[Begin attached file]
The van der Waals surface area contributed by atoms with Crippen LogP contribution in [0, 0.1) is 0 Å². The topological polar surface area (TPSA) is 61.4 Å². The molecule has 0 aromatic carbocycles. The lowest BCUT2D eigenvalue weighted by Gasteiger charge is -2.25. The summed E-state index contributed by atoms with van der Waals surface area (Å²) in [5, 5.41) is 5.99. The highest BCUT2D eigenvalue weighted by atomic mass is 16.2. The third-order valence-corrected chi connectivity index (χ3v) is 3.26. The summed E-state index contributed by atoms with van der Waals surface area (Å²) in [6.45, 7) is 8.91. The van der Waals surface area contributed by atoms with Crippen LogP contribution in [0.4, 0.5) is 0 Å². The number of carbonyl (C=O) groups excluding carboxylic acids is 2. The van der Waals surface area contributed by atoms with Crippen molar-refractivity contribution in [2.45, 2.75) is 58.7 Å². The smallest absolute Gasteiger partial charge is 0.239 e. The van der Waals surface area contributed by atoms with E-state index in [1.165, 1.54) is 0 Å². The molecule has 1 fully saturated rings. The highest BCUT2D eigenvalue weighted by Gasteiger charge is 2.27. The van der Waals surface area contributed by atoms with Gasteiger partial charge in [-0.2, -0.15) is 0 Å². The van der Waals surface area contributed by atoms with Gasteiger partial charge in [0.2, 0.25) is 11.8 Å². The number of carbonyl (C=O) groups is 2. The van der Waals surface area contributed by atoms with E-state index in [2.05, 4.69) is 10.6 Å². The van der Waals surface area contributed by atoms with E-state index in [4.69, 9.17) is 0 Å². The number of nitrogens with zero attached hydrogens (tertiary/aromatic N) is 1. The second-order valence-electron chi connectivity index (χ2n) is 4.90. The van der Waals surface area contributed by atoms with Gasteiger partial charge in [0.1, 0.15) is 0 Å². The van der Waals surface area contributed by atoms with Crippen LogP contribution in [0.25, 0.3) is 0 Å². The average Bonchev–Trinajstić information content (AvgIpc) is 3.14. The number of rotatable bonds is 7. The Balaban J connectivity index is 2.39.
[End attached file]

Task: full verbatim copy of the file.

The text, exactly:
The van der Waals surface area contributed by atoms with Crippen LogP contribution in [0, 0.1) is 0 Å². The topological polar surface area (TPSA) is 61.4 Å². The molecule has 0 aromatic carbocycles. The lowest BCUT2D eigenvalue weighted by Gasteiger charge is -2.25. The summed E-state index contributed by atoms with van der Waals surface area (Å²) in [5, 5.41) is 5.99. The highest BCUT2D eigenvalue weighted by atomic mass is 16.2. The third-order valence-corrected chi connectivity index (χ3v) is 3.26. The summed E-state index contributed by atoms with van der Waals surface area (Å²) in [6.45, 7) is 8.91. The van der Waals surface area contributed by atoms with Crippen LogP contribution in [0.4, 0.5) is 0 Å². The number of carbonyl (C=O) groups excluding carboxylic acids is 2. The van der Waals surface area contributed by atoms with Crippen molar-refractivity contribution in [2.45, 2.75) is 58.7 Å². The smallest absolute Gasteiger partial charge is 0.239 e. The van der Waals surface area contributed by atoms with E-state index in [1.165, 1.54) is 0 Å². The molecule has 1 fully saturated rings. The highest BCUT2D eigenvalue weighted by Gasteiger charge is 2.27. The van der Waals surface area contributed by atoms with Gasteiger partial charge in [-0.2, -0.15) is 0 Å². The van der Waals surface area contributed by atoms with Gasteiger partial charge in [0.2, 0.25) is 11.8 Å². The number of carbonyl (C=O) groups is 2. The van der Waals surface area contributed by atoms with E-state index in [2.05, 4.69) is 10.6 Å². The van der Waals surface area contributed by atoms with E-state index in [4.69, 9.17) is 0 Å². The number of nitrogens with zero attached hydrogens (tertiary/aromatic N) is 1. The second-order valence-electron chi connectivity index (χ2n) is 4.90. The van der Waals surface area contributed by atoms with Gasteiger partial charge in [0.1, 0.15) is 0 Å². The van der Waals surface area contributed by atoms with Crippen LogP contribution in [0.25, 0.3) is 0 Å². The average Bonchev–Trinajstić information content (AvgIpc) is 3.14. The number of rotatable bonds is 7. The Balaban J connectivity index is 2.39.